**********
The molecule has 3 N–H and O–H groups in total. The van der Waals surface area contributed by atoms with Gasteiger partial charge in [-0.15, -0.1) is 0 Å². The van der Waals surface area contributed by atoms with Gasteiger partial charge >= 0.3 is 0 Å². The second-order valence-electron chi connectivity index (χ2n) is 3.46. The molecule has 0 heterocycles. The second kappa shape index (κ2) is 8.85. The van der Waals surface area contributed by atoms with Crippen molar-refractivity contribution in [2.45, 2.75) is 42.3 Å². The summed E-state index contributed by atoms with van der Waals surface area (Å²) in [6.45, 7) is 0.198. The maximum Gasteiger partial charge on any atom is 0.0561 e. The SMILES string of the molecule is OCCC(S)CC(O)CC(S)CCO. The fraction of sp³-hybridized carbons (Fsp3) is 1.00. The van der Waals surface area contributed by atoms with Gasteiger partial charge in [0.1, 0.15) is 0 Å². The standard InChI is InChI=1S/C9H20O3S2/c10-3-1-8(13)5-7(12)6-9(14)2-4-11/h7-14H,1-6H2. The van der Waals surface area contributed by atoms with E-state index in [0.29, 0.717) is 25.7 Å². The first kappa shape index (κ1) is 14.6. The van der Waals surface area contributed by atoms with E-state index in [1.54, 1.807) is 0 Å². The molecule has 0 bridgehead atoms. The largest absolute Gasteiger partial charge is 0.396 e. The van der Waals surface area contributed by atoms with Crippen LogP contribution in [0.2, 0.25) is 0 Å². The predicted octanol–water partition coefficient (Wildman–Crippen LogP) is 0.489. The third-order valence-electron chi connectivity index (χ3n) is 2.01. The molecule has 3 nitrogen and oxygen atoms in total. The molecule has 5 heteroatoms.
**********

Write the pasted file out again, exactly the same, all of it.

The molecule has 3 N–H and O–H groups in total. The van der Waals surface area contributed by atoms with Gasteiger partial charge in [-0.15, -0.1) is 0 Å². The van der Waals surface area contributed by atoms with Gasteiger partial charge >= 0.3 is 0 Å². The second-order valence-electron chi connectivity index (χ2n) is 3.46. The molecule has 0 heterocycles. The second kappa shape index (κ2) is 8.85. The van der Waals surface area contributed by atoms with Crippen molar-refractivity contribution in [2.45, 2.75) is 42.3 Å². The summed E-state index contributed by atoms with van der Waals surface area (Å²) in [6.45, 7) is 0.198. The maximum Gasteiger partial charge on any atom is 0.0561 e. The SMILES string of the molecule is OCCC(S)CC(O)CC(S)CCO. The fraction of sp³-hybridized carbons (Fsp3) is 1.00. The van der Waals surface area contributed by atoms with Gasteiger partial charge in [0.1, 0.15) is 0 Å². The standard InChI is InChI=1S/C9H20O3S2/c10-3-1-8(13)5-7(12)6-9(14)2-4-11/h7-14H,1-6H2. The van der Waals surface area contributed by atoms with E-state index in [0.29, 0.717) is 25.7 Å². The first kappa shape index (κ1) is 14.6. The van der Waals surface area contributed by atoms with E-state index in [1.54, 1.807) is 0 Å². The molecule has 0 bridgehead atoms. The largest absolute Gasteiger partial charge is 0.396 e. The van der Waals surface area contributed by atoms with Crippen LogP contribution in [0.2, 0.25) is 0 Å². The predicted octanol–water partition coefficient (Wildman–Crippen LogP) is 0.489. The third-order valence-electron chi connectivity index (χ3n) is 2.01. The molecule has 3 nitrogen and oxygen atoms in total. The molecule has 5 heteroatoms.